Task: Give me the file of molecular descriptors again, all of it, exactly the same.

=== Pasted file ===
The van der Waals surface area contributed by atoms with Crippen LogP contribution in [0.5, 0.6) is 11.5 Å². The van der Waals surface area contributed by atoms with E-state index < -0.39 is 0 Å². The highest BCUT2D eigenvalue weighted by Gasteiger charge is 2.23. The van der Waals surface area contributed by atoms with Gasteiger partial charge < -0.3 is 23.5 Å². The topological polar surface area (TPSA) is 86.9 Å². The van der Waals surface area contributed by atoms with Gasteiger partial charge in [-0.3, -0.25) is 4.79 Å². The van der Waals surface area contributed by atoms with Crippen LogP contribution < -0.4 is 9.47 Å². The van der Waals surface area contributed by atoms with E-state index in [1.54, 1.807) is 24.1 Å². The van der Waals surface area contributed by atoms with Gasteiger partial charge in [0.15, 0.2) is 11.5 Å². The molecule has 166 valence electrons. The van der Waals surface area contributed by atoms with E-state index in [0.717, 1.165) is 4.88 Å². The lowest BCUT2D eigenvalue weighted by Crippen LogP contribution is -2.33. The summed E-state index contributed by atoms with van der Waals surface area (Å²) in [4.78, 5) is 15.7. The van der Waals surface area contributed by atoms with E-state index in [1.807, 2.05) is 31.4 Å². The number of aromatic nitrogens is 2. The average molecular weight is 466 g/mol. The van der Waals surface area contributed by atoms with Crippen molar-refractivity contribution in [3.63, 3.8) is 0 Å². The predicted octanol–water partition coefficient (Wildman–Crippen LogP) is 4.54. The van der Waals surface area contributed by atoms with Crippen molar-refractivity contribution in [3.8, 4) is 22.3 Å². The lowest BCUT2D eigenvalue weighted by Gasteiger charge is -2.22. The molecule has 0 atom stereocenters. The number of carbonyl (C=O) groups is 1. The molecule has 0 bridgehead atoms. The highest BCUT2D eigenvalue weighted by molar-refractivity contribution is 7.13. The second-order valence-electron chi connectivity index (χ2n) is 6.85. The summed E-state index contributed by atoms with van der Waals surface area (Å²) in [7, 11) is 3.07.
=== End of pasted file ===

The van der Waals surface area contributed by atoms with Crippen LogP contribution in [0.5, 0.6) is 11.5 Å². The van der Waals surface area contributed by atoms with E-state index < -0.39 is 0 Å². The highest BCUT2D eigenvalue weighted by Gasteiger charge is 2.23. The van der Waals surface area contributed by atoms with Gasteiger partial charge < -0.3 is 23.5 Å². The topological polar surface area (TPSA) is 86.9 Å². The van der Waals surface area contributed by atoms with Gasteiger partial charge in [-0.3, -0.25) is 4.79 Å². The van der Waals surface area contributed by atoms with Crippen LogP contribution < -0.4 is 9.47 Å². The van der Waals surface area contributed by atoms with E-state index in [1.54, 1.807) is 24.1 Å². The van der Waals surface area contributed by atoms with Gasteiger partial charge in [0.15, 0.2) is 11.5 Å². The molecule has 166 valence electrons. The van der Waals surface area contributed by atoms with E-state index in [0.717, 1.165) is 4.88 Å². The lowest BCUT2D eigenvalue weighted by Crippen LogP contribution is -2.33. The summed E-state index contributed by atoms with van der Waals surface area (Å²) in [4.78, 5) is 15.7. The van der Waals surface area contributed by atoms with E-state index in [1.807, 2.05) is 31.4 Å². The number of aromatic nitrogens is 2. The average molecular weight is 466 g/mol. The van der Waals surface area contributed by atoms with Crippen molar-refractivity contribution in [3.63, 3.8) is 0 Å². The predicted octanol–water partition coefficient (Wildman–Crippen LogP) is 4.54. The van der Waals surface area contributed by atoms with Crippen molar-refractivity contribution in [3.8, 4) is 22.3 Å². The lowest BCUT2D eigenvalue weighted by Gasteiger charge is -2.22. The molecule has 0 atom stereocenters. The number of carbonyl (C=O) groups is 1. The molecule has 0 bridgehead atoms. The highest BCUT2D eigenvalue weighted by molar-refractivity contribution is 7.13. The second-order valence-electron chi connectivity index (χ2n) is 6.85. The summed E-state index contributed by atoms with van der Waals surface area (Å²) in [7, 11) is 3.07.